Nail The Money Basics: Why More Money Isn’t The Answer To Your Money Problems

Nail the money basics first

If you’re struggling with mountains of debt, or if you just plain ol’ feel like you can’t get ahead month to month, you’re not alone. Many people struggle with just the money basics. In fact, about half of Americans are living paycheck to paycheck. Have you ever told yourself any of these excuses?

“If my job paid me more, I’d be totally fine.”
“I’ll get back on track next month”…month after month.
“I can’t afford it now, so I’ll put this on my credit card so that I can pay for it when I get paid next”

The list goes on and on. If you have used these excuses, it’s time for a wake-up call.

As much as it may seem like more money will solve your problems, the fact of the matter is that bad habits will undermine any amount of money you have. Did you know that even most millionaires make (and stick to) a budget? It shouldn’t come as a surprise; most wealthy individuals didn’t inherit their wealth, they went out and earned it. When you build your own money from the ground up – as most of us do – it takes discipline, focus, and time in order to reach the big milestones.

Nail The Money Basics

There are two money basics that everybody starting out should have down. You need to have a solid foundation upon which to build if you’re ever hoping to grow your net worth and one day retire – especially if you want to retire early.

Create, and stick to, a budget every month

A budget is not a “one and done” thing. A budget is like a garden; you can come up with a plan, but it requires frequent care and attention to weed out the bad things. Those bad things in this case can be miscellaneous or superfluous spending. It may take the form of going out to lunch at work too often.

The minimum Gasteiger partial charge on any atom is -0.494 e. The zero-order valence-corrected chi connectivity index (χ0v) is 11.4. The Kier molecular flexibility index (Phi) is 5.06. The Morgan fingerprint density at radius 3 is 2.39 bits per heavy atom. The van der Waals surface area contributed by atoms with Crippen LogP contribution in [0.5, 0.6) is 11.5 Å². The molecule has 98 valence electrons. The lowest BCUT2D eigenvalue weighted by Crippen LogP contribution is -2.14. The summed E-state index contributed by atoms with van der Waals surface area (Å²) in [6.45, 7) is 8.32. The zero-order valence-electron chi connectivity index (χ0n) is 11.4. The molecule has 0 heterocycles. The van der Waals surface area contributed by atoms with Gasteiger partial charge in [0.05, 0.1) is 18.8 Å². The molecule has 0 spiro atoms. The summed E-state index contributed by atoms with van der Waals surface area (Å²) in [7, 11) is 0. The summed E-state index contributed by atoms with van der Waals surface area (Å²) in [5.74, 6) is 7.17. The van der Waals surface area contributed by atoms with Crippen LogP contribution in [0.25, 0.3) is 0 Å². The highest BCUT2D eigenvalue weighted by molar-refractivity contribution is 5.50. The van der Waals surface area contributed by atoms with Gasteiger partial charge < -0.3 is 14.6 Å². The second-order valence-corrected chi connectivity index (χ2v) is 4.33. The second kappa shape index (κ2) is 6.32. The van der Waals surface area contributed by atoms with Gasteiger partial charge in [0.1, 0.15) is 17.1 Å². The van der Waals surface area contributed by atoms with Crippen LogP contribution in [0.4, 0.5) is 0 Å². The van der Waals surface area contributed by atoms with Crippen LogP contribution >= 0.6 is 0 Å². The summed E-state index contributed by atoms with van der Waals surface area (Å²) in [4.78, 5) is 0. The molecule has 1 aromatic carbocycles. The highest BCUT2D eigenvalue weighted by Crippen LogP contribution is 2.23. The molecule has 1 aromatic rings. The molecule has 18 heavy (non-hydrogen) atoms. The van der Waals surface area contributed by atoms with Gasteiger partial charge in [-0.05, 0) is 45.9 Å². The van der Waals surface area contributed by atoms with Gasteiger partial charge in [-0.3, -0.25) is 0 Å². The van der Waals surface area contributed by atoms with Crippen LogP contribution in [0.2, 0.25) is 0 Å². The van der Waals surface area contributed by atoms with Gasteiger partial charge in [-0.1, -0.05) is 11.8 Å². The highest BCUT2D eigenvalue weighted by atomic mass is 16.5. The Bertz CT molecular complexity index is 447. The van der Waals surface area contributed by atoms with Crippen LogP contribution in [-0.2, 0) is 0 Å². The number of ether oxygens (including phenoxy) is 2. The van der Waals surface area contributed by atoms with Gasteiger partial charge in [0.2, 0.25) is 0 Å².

These expenses are like a pesky weed. Over time, theys have a tendency to sneak up on you if you’re not paying attention. By creating a budget monthly and reviewing how you’re tracking on a more frequent basis, you’ll instill some good spending habits that will help move you ahead.

Plan for saving first

It’s likely you’ve heard the phrase “pay yourself first” – and it’s for good reason. For many, saving for retirement is an afterthought. We prioritize other things first: things that give us more immediate benefits. But neglecting to save money for yourself – retirement or otherwise – has some bad effects.

For starters, not saving at least a little bit for an emergency fund means having to bust out the plastic every time something goes wrong. And believe me, something will go wrong at some point in your life. Having money sitting around is boring, I’ll admit. It is a lot better of a situation than not having the money you need when you need it. On a similar note, having money that you can’t touch for years can also be boring.

Look at the average and median 401(k) balances by age, according to Vanguard:

401(k) Balance by Age Group

An average retirement account of just $200,000 at or after retirement age is scary. That’s not the place you want to be. If you neglect to save for yourself first, you’ll end up in this boat, perpetually working and pushing your retirement later and later.